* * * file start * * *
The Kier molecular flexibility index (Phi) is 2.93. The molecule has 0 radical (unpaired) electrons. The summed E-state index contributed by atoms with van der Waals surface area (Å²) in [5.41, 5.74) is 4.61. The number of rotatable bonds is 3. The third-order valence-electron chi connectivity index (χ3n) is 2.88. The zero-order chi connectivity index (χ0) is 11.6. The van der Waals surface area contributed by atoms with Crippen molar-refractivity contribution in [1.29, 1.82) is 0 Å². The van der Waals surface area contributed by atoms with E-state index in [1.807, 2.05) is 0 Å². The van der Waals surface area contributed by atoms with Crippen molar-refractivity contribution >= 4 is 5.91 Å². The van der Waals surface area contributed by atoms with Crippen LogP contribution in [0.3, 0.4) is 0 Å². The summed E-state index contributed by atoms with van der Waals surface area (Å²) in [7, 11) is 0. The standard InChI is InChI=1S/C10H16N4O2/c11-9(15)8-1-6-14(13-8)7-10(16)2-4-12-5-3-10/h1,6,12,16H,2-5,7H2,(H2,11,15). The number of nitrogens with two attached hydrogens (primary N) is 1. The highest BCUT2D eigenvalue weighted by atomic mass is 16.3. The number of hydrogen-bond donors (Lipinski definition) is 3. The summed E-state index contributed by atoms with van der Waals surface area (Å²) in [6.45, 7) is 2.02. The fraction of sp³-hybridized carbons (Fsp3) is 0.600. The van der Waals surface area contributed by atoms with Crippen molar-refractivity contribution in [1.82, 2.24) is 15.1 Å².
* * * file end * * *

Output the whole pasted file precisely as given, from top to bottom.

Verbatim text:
The Kier molecular flexibility index (Phi) is 2.93. The molecule has 0 radical (unpaired) electrons. The summed E-state index contributed by atoms with van der Waals surface area (Å²) in [5.41, 5.74) is 4.61. The number of rotatable bonds is 3. The third-order valence-electron chi connectivity index (χ3n) is 2.88. The zero-order chi connectivity index (χ0) is 11.6. The van der Waals surface area contributed by atoms with Crippen molar-refractivity contribution in [1.29, 1.82) is 0 Å². The van der Waals surface area contributed by atoms with E-state index in [1.807, 2.05) is 0 Å². The van der Waals surface area contributed by atoms with Crippen molar-refractivity contribution >= 4 is 5.91 Å². The van der Waals surface area contributed by atoms with Crippen LogP contribution in [0.3, 0.4) is 0 Å². The summed E-state index contributed by atoms with van der Waals surface area (Å²) in [7, 11) is 0. The standard InChI is InChI=1S/C10H16N4O2/c11-9(15)8-1-6-14(13-8)7-10(16)2-4-12-5-3-10/h1,6,12,16H,2-5,7H2,(H2,11,15). The number of nitrogens with two attached hydrogens (primary N) is 1. The highest BCUT2D eigenvalue weighted by atomic mass is 16.3. The number of hydrogen-bond donors (Lipinski definition) is 3. The summed E-state index contributed by atoms with van der Waals surface area (Å²) in [6.45, 7) is 2.02. The fraction of sp³-hybridized carbons (Fsp3) is 0.600. The van der Waals surface area contributed by atoms with Crippen molar-refractivity contribution in [1.82, 2.24) is 15.1 Å².